Finance figures suggest real estate off to a positive start in 2011

The real estate industry had what looked to be some positive news last week with the release of housing finance figures from the Australian Bureau of Statistics.  The figures considered the level of finance commitments in November 2010, taking into account the different classes of borrowers as well as the varying purposes for seeking finance (e.g. purchase of a new home, construction of a home, etc). 

In what was a positive sign for the Australian real estate market, the figures showed a 2.5 per cent increase in the number of mortgages obtained by owner-occupiers in November 2010.  This was the largest monthly increase seen in the figures since May 2010. 

My colleagues and I at CENTURY 21 Australia are hopeful that such an increase may suggest that Australian home buyers are regaining confidence in the property market.  Last week, our Chairman and Owner, Charles Tarbey, said that the figures were pleasing and represent a gradual recovery in the housing market from the lows in issued mortgages that were seen in mid-2010.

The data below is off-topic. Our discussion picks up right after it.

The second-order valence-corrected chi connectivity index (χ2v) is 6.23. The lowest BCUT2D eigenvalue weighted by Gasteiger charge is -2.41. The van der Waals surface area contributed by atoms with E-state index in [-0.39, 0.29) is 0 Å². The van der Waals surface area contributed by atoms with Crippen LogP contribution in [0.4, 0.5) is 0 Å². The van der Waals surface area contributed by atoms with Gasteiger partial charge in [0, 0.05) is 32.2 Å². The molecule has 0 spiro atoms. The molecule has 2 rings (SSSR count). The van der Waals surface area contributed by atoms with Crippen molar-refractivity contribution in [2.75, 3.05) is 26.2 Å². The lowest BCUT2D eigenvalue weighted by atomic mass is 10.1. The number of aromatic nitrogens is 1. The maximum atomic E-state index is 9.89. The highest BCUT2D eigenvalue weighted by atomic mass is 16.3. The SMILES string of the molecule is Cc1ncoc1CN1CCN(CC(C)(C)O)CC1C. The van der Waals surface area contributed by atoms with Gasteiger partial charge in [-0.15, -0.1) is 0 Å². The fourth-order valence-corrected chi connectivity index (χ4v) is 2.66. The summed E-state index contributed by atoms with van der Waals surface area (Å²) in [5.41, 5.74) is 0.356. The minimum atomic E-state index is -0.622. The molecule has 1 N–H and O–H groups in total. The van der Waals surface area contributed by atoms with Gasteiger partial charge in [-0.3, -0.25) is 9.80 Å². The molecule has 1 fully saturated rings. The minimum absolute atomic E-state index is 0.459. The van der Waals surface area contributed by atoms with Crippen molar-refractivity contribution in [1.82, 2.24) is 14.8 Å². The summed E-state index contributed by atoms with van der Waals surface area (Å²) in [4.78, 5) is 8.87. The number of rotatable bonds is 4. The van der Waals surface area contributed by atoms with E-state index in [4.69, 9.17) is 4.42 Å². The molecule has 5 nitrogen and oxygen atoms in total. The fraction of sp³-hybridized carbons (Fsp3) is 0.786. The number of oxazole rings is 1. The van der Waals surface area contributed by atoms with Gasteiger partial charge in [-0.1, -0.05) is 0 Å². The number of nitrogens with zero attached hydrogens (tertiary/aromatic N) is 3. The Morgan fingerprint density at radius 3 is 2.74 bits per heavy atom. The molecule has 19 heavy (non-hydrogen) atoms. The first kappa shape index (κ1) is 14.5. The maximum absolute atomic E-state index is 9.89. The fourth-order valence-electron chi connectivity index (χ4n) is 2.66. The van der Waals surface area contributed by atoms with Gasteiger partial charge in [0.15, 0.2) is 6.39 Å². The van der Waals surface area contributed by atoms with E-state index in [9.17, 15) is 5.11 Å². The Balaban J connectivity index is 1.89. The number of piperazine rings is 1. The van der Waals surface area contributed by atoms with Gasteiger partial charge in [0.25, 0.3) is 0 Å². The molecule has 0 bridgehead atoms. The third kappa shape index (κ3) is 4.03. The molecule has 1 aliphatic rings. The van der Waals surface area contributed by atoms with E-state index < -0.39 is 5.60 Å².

In further good news, the ABS data also showed that finance for the construction of new dwellings rose 2.7 per cent, while new owner-occupied home finance grew by 9.7 per cent over the period.   

Understanding the true meaning of the figures may prove to be somewhat tricky due to the fact that the Reserve Bank raised interest rates in November, of which the total impact remains to be seen.  However, the data is still encouraging news for the housing industry and may indicate a strengthening demand amongst buyers. 

The only concerning aspect of the figures is the fact that there was only a slight increase in the number of first home buyer finance commitments (as a proportion of the total housing finance market) – rising from 15.4 per cent in October 2010 to 15.6 per cent in November 2010. 

It is becoming fairly clear that first-time property purchasers are feeling the impact of the rise in interest rates that we saw last year, along with the climbing prices of homes.    It may be time for governments throughout Australia to go back to the drawing board and consider the best ways to incentivise and encourage our citizens to purchase their first properties. 

With the exception of the first-home buyer figures, the ABS data represented some good news for real estate and its outlook for the coming year.  As I mentioned, we are mindful that the full impact of the November rate rise may yet to be realised, and as such will await the December 2010 data to get a better picture of what is likely to be in store for the year.   


Posted by Charles Tarbey on 24/01/2011 at 2:44 PM | Categories: Finance -


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